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The Bean Trees
Submitted by Jean Trounstine (profile)
Title and Author: The Bean Trees by Barbara Kingsolver
Themes: A very accessible novel, only 232 pages, and one that I often use early on in the semester because it grabs the women immediately with its coming-of-age theme. What makes Kingsolver's work unique is the character of Taylor Greer, a young woman who feels she is an outsider and whose relationship with Turtle, a child she literally finds on her way to a new life, leads her to confront what being human really means and then to fight past the fears of hurt and attachment. Taylor learns to take emotional risks, and to be open to love despite the pain such openness invites.
Class type: Women
A mainstay of CLTL readings! The women love this book, and there are many characters and situations in the book for them to relate to. Taylor comes from rural Kentucky and a poor family and wants to get out, not just out from poverty but from a dead-end existence. This in itself provides conversation.
--What is a dead-end existence?
--How do you know?
--How do you get out or should you?
--Do people get hurt?
--How do we determine what is worth the risk of changing our lives?
Taylor leaves in an old car with bad tires and finds herself in a Cherokee bar in Oklahoma and, once outside, is confronted by an Indian woman who desperately thrusts a child into Taylor's arms. Taylor discovers that the child has been severely abused and cannot help but keep her. Another issue.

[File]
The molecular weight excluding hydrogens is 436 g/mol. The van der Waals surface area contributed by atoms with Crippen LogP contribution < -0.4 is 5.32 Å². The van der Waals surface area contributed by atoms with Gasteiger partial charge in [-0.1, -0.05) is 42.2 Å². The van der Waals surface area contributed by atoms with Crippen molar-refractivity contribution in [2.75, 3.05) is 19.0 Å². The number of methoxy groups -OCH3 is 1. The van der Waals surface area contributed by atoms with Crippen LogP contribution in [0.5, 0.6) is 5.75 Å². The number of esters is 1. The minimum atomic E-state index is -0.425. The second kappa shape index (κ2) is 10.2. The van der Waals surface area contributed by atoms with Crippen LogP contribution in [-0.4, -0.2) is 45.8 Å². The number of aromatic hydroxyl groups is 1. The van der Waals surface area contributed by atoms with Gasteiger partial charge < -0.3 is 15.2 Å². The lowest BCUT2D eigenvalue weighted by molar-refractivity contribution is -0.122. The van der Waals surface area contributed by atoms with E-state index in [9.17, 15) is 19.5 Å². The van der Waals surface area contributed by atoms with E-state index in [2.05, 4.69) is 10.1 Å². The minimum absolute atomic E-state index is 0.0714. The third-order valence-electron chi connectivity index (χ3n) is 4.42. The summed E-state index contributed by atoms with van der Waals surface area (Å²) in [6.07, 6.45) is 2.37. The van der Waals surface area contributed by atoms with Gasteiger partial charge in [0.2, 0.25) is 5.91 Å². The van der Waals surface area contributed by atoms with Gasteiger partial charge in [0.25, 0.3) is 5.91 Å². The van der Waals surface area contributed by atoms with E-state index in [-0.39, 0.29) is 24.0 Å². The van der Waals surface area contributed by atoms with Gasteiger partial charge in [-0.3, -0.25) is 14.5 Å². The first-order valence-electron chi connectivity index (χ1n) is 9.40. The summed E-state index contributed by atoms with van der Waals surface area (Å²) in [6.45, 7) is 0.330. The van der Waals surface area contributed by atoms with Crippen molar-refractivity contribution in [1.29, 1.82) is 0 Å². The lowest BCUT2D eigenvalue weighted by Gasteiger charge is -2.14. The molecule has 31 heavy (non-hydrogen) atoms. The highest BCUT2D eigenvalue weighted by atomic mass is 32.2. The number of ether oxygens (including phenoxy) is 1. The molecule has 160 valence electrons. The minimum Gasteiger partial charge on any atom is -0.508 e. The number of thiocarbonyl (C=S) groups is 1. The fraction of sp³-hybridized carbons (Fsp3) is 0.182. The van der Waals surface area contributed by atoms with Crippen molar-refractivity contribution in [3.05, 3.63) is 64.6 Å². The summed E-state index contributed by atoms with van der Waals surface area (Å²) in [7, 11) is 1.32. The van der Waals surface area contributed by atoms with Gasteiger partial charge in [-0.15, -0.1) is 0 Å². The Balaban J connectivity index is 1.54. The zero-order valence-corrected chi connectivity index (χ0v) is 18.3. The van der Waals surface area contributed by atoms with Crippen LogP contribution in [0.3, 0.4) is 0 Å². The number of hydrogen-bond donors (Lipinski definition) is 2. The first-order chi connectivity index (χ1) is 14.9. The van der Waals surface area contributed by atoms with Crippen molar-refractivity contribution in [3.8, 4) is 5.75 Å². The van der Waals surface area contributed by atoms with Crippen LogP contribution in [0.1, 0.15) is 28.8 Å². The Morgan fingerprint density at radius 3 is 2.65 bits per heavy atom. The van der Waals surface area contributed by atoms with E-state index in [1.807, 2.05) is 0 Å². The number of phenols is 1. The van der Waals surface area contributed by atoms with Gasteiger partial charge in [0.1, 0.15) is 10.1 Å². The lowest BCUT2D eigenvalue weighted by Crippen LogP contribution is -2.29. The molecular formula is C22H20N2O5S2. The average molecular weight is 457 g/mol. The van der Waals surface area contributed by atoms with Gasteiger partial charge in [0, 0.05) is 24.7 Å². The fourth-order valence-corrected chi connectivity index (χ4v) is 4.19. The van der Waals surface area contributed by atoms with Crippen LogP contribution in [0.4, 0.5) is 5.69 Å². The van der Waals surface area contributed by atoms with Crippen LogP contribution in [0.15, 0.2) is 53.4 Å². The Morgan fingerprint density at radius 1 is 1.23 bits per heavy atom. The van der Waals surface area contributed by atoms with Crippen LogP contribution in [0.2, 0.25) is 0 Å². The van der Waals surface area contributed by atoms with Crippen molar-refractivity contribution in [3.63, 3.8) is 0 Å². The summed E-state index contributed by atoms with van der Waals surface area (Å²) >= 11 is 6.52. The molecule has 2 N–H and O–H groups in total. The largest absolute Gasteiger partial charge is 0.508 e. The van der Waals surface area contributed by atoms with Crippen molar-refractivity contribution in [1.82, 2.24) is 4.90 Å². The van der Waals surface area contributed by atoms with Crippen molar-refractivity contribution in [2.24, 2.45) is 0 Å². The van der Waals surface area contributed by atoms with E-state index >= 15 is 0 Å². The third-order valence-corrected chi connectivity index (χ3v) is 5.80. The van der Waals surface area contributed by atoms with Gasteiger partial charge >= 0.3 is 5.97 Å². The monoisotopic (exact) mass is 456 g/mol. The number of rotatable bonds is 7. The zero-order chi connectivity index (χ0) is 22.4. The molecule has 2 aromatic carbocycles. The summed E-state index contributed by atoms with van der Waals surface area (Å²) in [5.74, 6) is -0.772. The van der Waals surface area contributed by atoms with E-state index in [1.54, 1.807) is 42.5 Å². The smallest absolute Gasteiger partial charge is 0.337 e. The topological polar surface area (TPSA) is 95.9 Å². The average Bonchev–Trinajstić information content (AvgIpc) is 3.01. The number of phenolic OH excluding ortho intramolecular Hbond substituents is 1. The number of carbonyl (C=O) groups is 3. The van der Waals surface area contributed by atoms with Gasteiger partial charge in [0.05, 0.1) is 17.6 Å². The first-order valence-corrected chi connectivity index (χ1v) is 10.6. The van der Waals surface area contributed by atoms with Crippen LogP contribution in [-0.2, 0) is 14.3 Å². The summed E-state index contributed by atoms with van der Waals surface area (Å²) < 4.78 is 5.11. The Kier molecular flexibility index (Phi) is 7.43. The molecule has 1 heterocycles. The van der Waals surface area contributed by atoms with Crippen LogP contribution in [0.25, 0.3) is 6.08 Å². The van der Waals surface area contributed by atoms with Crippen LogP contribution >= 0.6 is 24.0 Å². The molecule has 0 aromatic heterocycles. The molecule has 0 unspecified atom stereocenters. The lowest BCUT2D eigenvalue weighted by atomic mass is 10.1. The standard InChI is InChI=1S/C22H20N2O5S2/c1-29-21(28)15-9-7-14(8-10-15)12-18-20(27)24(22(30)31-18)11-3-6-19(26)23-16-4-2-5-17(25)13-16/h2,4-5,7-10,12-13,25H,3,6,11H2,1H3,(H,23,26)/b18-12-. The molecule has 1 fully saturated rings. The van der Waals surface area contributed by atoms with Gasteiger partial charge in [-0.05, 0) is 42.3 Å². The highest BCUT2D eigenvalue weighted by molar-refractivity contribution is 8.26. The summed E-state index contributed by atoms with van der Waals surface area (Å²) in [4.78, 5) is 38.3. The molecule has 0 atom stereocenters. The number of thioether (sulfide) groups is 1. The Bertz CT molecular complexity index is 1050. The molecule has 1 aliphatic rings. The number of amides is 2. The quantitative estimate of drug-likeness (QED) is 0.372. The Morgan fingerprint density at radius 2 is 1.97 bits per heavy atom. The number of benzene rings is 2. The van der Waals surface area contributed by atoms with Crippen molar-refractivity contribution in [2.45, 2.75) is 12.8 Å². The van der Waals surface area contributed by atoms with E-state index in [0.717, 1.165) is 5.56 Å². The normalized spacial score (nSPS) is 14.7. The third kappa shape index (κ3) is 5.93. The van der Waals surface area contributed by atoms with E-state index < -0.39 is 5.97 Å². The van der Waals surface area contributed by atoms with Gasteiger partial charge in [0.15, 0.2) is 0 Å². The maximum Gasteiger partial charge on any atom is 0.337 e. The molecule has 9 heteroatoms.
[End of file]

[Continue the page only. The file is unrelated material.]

--How does this child change Taylor, and, more universally, how do children change us?
--What does it take to raise a child, and what sacrifices do we see in Taylor's new world?
As Taylor finds a place to settle down, she meets an eventual roommate, Lou Ann, and has more to learn from her about friendship.
--What, I ask the women, does it mean to be a friend?
--Is Lou Ann a better friend to Taylor than Taylor is to her?
Taylor eventually gets involved with the widowed owner of a tire store, whose other business is helping political refugees enter the U.S. illegally, and this brings politics into the book. We get a chance to talk about values and what is right.
--Is the law always more important than morality?
--How do we make that decision?
Questions from the Barbara Kingsolver website that also may be used with the book:
1. The Bean Trees deals with the theme of being an outsider. In what ways are various characters outsiders? What does this suggest about what it takes to be an insider?
2. How and why do the characters change, especially Lou Ann, Taylor, and Turtle?
3. In many ways, the novel is about "the education of Taylor Greer." What does she learn about human suffering? About love?